Civilization V: Gods & Kings
For the first expansion to its well-reviewed turn-based strategy game, Firaxis is adding many of the things Civ fans normally expect from extended content -- including 27 new units, 14 new buildings, and 9 new civilizations (including the Celts, Mayans, Byzantines, Dutch, and Carthaginians). But the changes that have me the most excited are the re-introduction of religion and espionage to the political mechanizations.
Rather than recycle the religion system used in Civilization IV, for Gods & Kings lead designer Ed Beach wanted to build a new system from the ground up. The result is a new resource, faith, that players gather just like they do with culture and science. Early in the Grand Campaign, players have the option from choosing between the 11 most common real-world religions or creating and naming their own belief system. By choosing two values, players earn specific bonuses unique to their young religion. Players can hasten the spread of their value system by purchasable missionaries and the grand prophet moving him into new cities.
If enough people in another civilization adopt your beliefs, it will be much easier to create allegiances.Though religious influence plays a large diplomatic roll in the early historical eras, Beach says it gradually loses its importance as you advance into modern times.
If you're having problems with a rival neighbor but don't want to start a war, you can weaken their position by embedding a spy in their city. In Gods & Kings, these sleeper agents can perform impressive feats beyond just nicking technology. Rival leaders can be severely compromised by fixing elections or trying to instigate a coup with a high level agent. Make sure the risk is worth the reward before acting, though, because if your spy fails he will be executed and your relations with the country that caught him will be in tatters. Spies will also report on faction activities like troop movement, which may give you insight into whether or not the faction is saying one thing to you while doing the opposite.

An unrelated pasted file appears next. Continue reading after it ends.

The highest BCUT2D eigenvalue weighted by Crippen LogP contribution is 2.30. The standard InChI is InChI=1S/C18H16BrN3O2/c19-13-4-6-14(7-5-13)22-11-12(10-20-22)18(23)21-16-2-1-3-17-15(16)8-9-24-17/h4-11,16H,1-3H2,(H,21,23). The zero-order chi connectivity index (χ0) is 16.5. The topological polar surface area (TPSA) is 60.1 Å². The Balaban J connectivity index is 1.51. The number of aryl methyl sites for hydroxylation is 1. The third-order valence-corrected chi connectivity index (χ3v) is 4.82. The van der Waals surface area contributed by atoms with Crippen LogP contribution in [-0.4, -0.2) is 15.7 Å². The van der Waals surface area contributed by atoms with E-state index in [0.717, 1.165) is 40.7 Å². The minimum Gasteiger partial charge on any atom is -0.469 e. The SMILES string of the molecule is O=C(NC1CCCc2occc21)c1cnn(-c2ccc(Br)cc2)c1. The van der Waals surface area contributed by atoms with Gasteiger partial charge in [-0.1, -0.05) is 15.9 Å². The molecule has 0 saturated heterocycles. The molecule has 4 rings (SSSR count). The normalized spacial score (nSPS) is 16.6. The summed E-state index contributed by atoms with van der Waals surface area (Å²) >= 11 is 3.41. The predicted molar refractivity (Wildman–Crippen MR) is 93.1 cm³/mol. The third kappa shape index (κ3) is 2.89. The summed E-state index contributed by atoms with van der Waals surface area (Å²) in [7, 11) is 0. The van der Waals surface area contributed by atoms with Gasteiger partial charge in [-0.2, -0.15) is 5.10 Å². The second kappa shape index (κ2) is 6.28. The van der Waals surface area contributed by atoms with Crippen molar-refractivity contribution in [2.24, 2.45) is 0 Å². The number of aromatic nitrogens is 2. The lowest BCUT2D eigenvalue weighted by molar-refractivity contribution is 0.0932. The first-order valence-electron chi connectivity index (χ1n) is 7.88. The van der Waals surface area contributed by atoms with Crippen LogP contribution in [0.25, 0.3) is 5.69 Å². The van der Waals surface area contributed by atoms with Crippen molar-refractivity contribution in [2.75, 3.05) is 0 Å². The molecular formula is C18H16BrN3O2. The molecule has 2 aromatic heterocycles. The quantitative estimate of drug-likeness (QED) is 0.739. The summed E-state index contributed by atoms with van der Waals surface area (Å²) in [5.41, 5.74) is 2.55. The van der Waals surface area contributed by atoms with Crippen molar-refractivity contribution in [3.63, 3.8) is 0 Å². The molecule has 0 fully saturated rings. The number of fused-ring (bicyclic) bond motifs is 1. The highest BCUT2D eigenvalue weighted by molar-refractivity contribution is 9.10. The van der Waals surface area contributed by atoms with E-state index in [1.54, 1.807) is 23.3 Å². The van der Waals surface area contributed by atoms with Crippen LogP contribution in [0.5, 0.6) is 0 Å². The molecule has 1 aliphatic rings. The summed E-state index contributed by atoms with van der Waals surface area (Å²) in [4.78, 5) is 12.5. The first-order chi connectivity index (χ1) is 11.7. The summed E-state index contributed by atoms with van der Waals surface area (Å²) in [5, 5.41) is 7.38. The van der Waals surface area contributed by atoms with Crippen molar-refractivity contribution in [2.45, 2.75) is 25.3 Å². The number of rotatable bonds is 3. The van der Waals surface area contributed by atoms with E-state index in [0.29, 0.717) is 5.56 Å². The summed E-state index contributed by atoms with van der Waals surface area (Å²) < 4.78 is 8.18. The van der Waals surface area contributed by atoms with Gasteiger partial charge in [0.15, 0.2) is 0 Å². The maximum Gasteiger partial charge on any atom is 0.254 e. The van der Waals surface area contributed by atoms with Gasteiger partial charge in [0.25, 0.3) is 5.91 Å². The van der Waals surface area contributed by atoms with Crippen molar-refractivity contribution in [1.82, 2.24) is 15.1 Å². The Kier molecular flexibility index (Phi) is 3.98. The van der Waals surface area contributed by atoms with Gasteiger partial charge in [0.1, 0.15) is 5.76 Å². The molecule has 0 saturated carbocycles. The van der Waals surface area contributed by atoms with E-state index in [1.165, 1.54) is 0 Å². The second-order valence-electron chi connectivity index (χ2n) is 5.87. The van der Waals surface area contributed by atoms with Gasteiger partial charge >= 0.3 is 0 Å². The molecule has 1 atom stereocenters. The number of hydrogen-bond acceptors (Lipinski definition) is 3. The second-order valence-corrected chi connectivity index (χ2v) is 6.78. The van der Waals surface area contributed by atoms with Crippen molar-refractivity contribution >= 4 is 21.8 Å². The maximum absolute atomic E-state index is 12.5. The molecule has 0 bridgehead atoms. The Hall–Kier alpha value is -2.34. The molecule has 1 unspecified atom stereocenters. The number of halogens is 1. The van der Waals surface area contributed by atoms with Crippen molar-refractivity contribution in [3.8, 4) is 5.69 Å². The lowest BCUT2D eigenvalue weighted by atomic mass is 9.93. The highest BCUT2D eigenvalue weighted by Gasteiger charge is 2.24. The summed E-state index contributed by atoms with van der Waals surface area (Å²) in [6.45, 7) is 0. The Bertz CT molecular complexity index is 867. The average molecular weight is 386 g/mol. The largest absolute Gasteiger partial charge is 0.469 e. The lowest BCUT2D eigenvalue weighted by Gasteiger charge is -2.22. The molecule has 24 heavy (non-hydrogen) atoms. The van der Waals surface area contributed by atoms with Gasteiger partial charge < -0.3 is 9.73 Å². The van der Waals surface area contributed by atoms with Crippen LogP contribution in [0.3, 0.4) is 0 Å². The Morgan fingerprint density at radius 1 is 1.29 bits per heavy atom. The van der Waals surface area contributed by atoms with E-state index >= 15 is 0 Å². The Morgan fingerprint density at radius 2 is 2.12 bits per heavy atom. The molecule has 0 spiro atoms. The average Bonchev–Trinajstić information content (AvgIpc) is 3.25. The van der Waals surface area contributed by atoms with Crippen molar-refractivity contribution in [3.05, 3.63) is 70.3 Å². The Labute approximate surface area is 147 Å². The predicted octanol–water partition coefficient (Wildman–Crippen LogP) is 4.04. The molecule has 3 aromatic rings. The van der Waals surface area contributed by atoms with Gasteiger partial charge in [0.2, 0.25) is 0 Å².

Firaxis also made some significant changes to the combat system to make it more engaging. The dev team raised the hit points from 10 to 100, which means some battles will last longer than a turn. This should help players who are caught off guard to call in reinforcements to repel an unforeseen threat. In addition, they split naval units into two categories -- melee and ranged -- to give sailors more tactical options on the high seas. Melee units can raid and even capture coastal cities.
All these changes have me excited to check out Gods & Kings when it ships later this spring.